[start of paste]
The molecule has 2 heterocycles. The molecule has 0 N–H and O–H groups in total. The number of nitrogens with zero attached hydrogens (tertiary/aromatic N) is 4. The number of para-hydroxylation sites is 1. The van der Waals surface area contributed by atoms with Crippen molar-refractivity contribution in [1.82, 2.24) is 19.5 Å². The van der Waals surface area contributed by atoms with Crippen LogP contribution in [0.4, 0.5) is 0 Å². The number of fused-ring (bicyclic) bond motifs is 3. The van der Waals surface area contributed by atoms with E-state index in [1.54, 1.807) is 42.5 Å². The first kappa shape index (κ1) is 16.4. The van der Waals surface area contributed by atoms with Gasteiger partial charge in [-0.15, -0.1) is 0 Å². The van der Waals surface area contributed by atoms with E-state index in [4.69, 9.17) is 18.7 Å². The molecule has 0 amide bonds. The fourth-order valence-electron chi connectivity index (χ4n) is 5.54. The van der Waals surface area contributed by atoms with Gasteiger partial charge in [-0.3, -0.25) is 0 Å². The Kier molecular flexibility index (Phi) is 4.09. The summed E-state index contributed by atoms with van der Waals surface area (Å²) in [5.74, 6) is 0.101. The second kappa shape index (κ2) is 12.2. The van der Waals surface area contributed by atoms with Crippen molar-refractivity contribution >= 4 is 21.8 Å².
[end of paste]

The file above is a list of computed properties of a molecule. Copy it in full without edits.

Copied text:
The molecule has 2 heterocycles. The molecule has 0 N–H and O–H groups in total. The number of nitrogens with zero attached hydrogens (tertiary/aromatic N) is 4. The number of para-hydroxylation sites is 1. The van der Waals surface area contributed by atoms with Crippen molar-refractivity contribution in [1.82, 2.24) is 19.5 Å². The van der Waals surface area contributed by atoms with Crippen LogP contribution in [0.4, 0.5) is 0 Å². The number of fused-ring (bicyclic) bond motifs is 3. The van der Waals surface area contributed by atoms with E-state index in [1.54, 1.807) is 42.5 Å². The first kappa shape index (κ1) is 16.4. The van der Waals surface area contributed by atoms with Gasteiger partial charge in [-0.15, -0.1) is 0 Å². The van der Waals surface area contributed by atoms with E-state index in [4.69, 9.17) is 18.7 Å². The molecule has 0 amide bonds. The fourth-order valence-electron chi connectivity index (χ4n) is 5.54. The van der Waals surface area contributed by atoms with Gasteiger partial charge in [-0.3, -0.25) is 0 Å². The Kier molecular flexibility index (Phi) is 4.09. The summed E-state index contributed by atoms with van der Waals surface area (Å²) in [5.74, 6) is 0.101. The second kappa shape index (κ2) is 12.2. The van der Waals surface area contributed by atoms with Crippen molar-refractivity contribution >= 4 is 21.8 Å².